For children who experience binocular vision problems, symptoms can be tricky to identify and are often disguised as other things: gradual or sudden changes in behavior, trouble with homework, bad grades, less interest in once-enjoyed activities, and physical development delays – all things you may not realize are related to the visual system.

Unfortunately, this can lead to a learning disability or anxiety disorder misdiagnosis: a recent study has concluded that children with vision problems are three times more likely to be diagnosed with ADHD than children whose vision is developing normally.

Binocular Vision Therapy for Adults

In some cases, the lack of adequate binocular vision development or improperly developed eye muscle control can go undiagnosed until adulthood. This may be due to a lack of eye care or misdiagnosis in childhood. Whatever the cause, vision therapy can help adults develop their visual skills.

Binocular vision problems in adulthood may also develop due to traumatic brain injury (TBI) or neurological disorder, such as multiple sclerosis or Parkinson’s disease. In this case, when binocular vision loss is caused by trauma or a neurological condition, neuro-optometry may be recommended.

The Vision Therapy Process

To assess whether a patient requires vision therapy, our optometrists will conduct a comprehensive eye exam, which includes a thorough discussion of your symptoms and vision and lifestyle challenges. This exam is an important first step in determining whether vision therapy is the right treatment for you.

If your comprehensive eye exam returns results that warrant further testing, we will then conduct a thorough sensorimotor examination. It involves an in-depth evaluation of your eye muscles, eye tracking, eye alignment, focusing ability, depth perception, and peripheral vision. This exam is key to establishing an effective and personalized vision therapy treatment plan.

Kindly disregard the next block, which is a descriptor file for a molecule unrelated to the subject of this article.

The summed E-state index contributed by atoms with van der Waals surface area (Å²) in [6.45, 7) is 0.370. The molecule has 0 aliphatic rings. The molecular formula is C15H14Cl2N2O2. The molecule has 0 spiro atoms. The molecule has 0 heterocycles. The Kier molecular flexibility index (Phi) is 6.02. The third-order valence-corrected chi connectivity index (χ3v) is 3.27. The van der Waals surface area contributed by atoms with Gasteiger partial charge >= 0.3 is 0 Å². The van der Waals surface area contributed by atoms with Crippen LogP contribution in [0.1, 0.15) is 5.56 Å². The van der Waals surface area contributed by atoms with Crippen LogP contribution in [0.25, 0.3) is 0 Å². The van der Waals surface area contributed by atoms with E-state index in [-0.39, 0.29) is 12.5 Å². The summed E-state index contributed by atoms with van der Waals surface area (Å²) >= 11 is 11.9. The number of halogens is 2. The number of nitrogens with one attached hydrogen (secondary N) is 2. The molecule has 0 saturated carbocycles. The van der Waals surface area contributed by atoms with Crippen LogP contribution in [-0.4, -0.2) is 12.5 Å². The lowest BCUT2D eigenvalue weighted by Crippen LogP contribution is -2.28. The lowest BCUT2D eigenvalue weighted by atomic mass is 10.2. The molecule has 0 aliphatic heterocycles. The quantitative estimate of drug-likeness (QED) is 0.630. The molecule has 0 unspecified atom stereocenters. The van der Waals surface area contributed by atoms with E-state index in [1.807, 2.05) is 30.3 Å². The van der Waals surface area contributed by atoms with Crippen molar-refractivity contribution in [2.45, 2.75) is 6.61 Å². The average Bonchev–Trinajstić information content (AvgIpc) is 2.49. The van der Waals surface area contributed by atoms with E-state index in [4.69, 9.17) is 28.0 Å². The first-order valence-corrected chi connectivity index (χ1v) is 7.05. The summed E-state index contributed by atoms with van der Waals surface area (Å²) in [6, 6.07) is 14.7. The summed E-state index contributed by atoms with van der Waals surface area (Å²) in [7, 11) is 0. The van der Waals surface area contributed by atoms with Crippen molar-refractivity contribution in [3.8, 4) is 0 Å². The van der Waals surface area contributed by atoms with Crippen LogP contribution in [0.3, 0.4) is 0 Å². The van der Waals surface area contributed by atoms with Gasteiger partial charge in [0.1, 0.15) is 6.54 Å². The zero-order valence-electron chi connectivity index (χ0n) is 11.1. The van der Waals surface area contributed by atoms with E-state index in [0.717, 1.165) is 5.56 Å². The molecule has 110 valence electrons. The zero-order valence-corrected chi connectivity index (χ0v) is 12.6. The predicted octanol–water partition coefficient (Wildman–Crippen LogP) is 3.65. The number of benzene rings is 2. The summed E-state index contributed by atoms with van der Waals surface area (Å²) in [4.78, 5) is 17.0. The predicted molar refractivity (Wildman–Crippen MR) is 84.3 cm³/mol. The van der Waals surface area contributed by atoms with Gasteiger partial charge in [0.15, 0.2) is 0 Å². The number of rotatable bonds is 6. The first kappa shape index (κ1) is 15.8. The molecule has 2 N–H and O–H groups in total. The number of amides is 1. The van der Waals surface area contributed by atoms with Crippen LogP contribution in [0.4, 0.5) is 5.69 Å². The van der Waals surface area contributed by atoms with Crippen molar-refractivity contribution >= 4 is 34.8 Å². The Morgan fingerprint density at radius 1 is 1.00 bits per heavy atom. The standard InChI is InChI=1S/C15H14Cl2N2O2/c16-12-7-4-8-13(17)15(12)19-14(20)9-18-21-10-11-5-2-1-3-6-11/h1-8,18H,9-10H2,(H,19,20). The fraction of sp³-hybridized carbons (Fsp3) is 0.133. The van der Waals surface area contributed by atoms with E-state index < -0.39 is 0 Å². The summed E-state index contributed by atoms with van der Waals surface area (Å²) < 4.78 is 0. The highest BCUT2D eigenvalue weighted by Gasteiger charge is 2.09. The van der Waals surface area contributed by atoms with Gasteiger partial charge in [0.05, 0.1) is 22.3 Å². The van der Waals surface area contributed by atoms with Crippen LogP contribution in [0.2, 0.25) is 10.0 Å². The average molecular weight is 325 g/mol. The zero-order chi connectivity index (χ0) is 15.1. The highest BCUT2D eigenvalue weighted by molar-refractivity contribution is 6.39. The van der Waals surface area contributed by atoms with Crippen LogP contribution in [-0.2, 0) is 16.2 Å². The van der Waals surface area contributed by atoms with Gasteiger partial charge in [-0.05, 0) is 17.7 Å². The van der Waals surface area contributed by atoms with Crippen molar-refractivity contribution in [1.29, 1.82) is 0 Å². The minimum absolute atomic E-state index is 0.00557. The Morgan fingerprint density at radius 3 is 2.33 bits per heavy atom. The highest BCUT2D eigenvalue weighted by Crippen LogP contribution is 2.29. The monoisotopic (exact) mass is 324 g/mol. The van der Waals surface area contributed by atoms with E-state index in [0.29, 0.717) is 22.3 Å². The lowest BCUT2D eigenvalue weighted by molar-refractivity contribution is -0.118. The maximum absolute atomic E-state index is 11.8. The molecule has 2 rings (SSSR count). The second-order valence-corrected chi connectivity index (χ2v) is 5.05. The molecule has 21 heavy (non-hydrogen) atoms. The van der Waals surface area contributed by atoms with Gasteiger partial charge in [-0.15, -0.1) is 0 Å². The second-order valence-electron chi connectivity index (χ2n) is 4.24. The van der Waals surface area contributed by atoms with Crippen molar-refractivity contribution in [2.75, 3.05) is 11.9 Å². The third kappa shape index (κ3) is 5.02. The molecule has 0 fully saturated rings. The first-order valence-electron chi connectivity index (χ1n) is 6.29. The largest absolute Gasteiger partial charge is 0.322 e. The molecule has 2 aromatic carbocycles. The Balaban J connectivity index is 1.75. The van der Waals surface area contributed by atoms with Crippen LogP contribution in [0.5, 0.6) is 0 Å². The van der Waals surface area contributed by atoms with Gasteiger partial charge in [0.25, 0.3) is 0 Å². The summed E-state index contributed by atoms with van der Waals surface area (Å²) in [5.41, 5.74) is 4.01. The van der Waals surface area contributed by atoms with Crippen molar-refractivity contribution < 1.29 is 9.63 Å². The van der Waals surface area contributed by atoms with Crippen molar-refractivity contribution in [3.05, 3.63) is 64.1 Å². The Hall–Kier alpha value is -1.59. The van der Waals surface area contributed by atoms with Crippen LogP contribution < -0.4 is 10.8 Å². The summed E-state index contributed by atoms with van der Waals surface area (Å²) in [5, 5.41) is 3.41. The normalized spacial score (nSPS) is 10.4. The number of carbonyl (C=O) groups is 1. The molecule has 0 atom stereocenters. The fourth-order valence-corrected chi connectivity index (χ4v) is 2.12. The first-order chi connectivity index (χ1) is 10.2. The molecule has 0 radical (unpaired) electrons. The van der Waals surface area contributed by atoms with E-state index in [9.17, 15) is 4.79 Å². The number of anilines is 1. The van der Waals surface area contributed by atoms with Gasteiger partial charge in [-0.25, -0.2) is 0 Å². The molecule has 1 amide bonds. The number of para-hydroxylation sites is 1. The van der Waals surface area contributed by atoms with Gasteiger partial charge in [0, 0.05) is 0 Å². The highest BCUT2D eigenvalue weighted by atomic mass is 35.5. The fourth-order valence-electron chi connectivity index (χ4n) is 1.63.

Based on our findings, after the initial examination we will outline and recommend a schedule of training sessions. The length of these settings will depend on a variety of factors, including the severity of your symptoms, your expectations, and your goals.

Each vision therapy session is customized specifically for the patient being treated. To develop and strengthen binocular vision, we may incorporate learning aid such as:

  • Therapeutic lenses
  • Prisms
  • Specialized filters
  • Occluders or patches
  • Balance boards
  • Functional exercises
  • Specialized video games or computer programs
  • Hand-eye coordination exercises

You can expect a personalized schedule of weekly or bi-weekly sessions, as well as at-home activities and exercises.

Visit Our Location

Find Us in Colorado Springs

Our Colorado Springs practice is conveniently located in the Marketplace at Briargate, beside Sushi Rakkyo and the T-Mobile store.

Our Address

9205 N Union Blvd #110
Colorado Springs, CO 80920

Contact Information

Phone: 719-282-0400
Fax: 719-282-1004
[email protected]

Hours of Operation

Monday
8 AM5 PM
Tuesday
8 AM5 PM
Wednesday
8 AM5 PM
Thursday
8 AM5 PM
Friday
8 AM5 PM
Saturday
By Appointment
Sunday
Closed

Our Specialty Services

At Bettner Vision, our keratoconus and scleral lens institute specializes in diagnosing and treating patients with keratoconus – a progressive eye disorder that results in the thinning of the cornea.

Keratoconus & Scleral Lens Institute

Ophthalmology is a branch of medicine that specializes in eye anatomy, physiology, and diseases of the eye.

Ophthalmology

Vision therapy, sometimes known as orthoptics, is akin to physical therapy for the eyes and brain. It is a non-surgical, customizable set of exercises and activities that aim to resolve symptoms that interfere with visual abilities, motor skills, and brain function.

Pediatric & Binocular Vision Therapy

Our eyes and brain are inseparably linked. Impulses continuously travelling back and forth via the optic nerve ultimately result in what we see and how we see it.

Neuro-Optometry